On October 1, 1993, the probate court found probable cause to detain Gerard Loughran until a hearing could take place on the matter. His court-ordered detention was effective from October 1, 1993 through October 5, 1993. A hearing was held by the probate court on October 5, 1993, following which Gerard Loughran was released from KMH.
This action was commenced by the Loughrans on their claims for relief for false imprisonment, negligence, intentional and negligent infliction of emotional distress, and loss of consortium. After responsive pleadings were filed, the defendants filed motions for summary judgment, relying on depositions of the parties and other evidentiary materials. The trial court granted the defendants' motion on the emotional distress claims, but it overruled the motions filed with respect to the remaining claims for relief.
Defendants filed a second set of motions for summary judgment on all remaining claims for relief, relying on R.C. 5122.34. The statute provides:
“Persons, including, but not limited to, boards of alcohol, drug addition, and mental health services and community mental health agencies, acting in good faith, either upon actual knowledge or information thought by them to be reliable, who procedurally or physically assist in the hospitalization or discharge, determination of appropriate placement, or in judicial proceedings of a person under this chapter, do not come within any criminal provisions, and are free from any liability to the person hospitalized or to any other person. No person shall be liable for any harm that results to any other person as a result of failing to disclose any confidential information about a mental health client, or failing to otherwise attempt to protect such other person from harm by such client. This section applies to expert witnesses who testify at hearings under this chapter.” (Emphasis added.)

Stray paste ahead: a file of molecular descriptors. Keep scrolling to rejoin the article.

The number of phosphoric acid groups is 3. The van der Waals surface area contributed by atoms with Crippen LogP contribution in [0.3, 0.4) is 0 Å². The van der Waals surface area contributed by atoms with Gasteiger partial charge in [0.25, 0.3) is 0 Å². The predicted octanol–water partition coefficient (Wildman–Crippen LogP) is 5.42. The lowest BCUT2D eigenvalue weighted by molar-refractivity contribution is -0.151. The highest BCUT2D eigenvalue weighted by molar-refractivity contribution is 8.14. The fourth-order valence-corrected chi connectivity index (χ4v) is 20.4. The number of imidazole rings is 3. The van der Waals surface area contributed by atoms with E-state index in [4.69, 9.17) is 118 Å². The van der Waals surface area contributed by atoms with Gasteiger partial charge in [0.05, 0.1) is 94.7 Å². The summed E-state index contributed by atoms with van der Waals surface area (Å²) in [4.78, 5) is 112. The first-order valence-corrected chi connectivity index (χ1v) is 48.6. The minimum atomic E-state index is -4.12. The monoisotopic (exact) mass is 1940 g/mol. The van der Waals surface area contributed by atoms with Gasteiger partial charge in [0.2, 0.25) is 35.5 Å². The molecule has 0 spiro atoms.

In opposition to the motions for summary judgment, the plaintiffs relied on a deposition of Joel Steinberg, M.D., a psychiatrist, who opined that the statement of factual support made by Dr. Bensonhaver, quoted above, “do[es] not support the three (statutory reasons in R.C. 5122.11) he has checked as the reason he justifies hospitalizing Mr. Loughran against his will.”
The trial court granted the motions for summary judgment on the basis of the defendants' R.C. 5122.34 claim, stating:
“One can argue about the sufficiency of the facts and their relationship to the statutory grounds for hospitalization. But there is no evidence that Dr. Bensonhaver was not in good faith in making his judgment. Even Plaintiffs' expert does not question that.
“There is no genuine issue of material fact concerning whether Dr. Bensonhaver was in good faith. A jury could not reasonably conclude that he was not acting in good faith. Since he was in good faith, he is immune from liability even if Plaintiff could prove that the decision to hospitalize him fell below the standard of care. R.C. 5122.34.”
Plaintiffs filed a timely notice of appeal. Their sole assignment of error states:
“The trial court erred by granting summary judgment on all claims.”